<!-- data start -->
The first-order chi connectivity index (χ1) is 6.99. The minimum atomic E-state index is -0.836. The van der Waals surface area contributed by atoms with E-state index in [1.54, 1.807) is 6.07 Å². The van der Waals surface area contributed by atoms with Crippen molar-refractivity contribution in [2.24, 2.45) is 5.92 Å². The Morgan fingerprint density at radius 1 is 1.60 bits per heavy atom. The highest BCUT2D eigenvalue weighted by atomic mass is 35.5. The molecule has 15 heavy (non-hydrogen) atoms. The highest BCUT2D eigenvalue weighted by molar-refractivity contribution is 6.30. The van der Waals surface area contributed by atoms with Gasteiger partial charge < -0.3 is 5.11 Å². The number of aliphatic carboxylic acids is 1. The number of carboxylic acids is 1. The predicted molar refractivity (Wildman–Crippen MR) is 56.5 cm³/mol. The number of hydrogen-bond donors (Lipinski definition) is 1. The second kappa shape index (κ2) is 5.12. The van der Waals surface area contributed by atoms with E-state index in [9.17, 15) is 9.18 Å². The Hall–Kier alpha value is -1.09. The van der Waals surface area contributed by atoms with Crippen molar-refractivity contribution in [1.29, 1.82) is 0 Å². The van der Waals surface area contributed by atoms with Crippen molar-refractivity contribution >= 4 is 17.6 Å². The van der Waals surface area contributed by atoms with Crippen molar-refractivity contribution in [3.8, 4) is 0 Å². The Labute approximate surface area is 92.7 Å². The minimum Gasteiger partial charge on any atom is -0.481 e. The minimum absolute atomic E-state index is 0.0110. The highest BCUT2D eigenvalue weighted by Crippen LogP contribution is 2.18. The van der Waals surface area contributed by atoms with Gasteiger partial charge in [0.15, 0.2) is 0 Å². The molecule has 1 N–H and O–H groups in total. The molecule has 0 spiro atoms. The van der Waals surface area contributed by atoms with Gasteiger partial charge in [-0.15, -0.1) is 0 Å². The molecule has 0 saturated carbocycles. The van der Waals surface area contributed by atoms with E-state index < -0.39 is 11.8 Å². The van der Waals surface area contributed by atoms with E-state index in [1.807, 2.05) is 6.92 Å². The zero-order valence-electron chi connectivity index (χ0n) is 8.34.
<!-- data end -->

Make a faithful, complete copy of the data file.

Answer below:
The first-order chi connectivity index (χ1) is 6.99. The minimum atomic E-state index is -0.836. The van der Waals surface area contributed by atoms with E-state index in [1.54, 1.807) is 6.07 Å². The van der Waals surface area contributed by atoms with Crippen molar-refractivity contribution in [2.24, 2.45) is 5.92 Å². The Morgan fingerprint density at radius 1 is 1.60 bits per heavy atom. The highest BCUT2D eigenvalue weighted by atomic mass is 35.5. The molecule has 15 heavy (non-hydrogen) atoms. The highest BCUT2D eigenvalue weighted by molar-refractivity contribution is 6.30. The van der Waals surface area contributed by atoms with Gasteiger partial charge < -0.3 is 5.11 Å². The number of aliphatic carboxylic acids is 1. The number of carboxylic acids is 1. The predicted molar refractivity (Wildman–Crippen MR) is 56.5 cm³/mol. The number of hydrogen-bond donors (Lipinski definition) is 1. The second kappa shape index (κ2) is 5.12. The van der Waals surface area contributed by atoms with E-state index in [9.17, 15) is 9.18 Å². The Hall–Kier alpha value is -1.09. The van der Waals surface area contributed by atoms with Crippen molar-refractivity contribution in [1.29, 1.82) is 0 Å². The van der Waals surface area contributed by atoms with Crippen molar-refractivity contribution >= 4 is 17.6 Å². The van der Waals surface area contributed by atoms with Crippen molar-refractivity contribution in [3.8, 4) is 0 Å². The Labute approximate surface area is 92.7 Å². The minimum Gasteiger partial charge on any atom is -0.481 e. The minimum absolute atomic E-state index is 0.0110. The highest BCUT2D eigenvalue weighted by Crippen LogP contribution is 2.18. The van der Waals surface area contributed by atoms with Gasteiger partial charge in [0.15, 0.2) is 0 Å². The molecule has 1 N–H and O–H groups in total. The molecule has 0 spiro atoms. The van der Waals surface area contributed by atoms with Gasteiger partial charge in [-0.15, -0.1) is 0 Å². The molecule has 0 saturated carbocycles. The van der Waals surface area contributed by atoms with E-state index < -0.39 is 11.8 Å². The van der Waals surface area contributed by atoms with E-state index in [1.807, 2.05) is 6.92 Å². The zero-order valence-electron chi connectivity index (χ0n) is 8.34.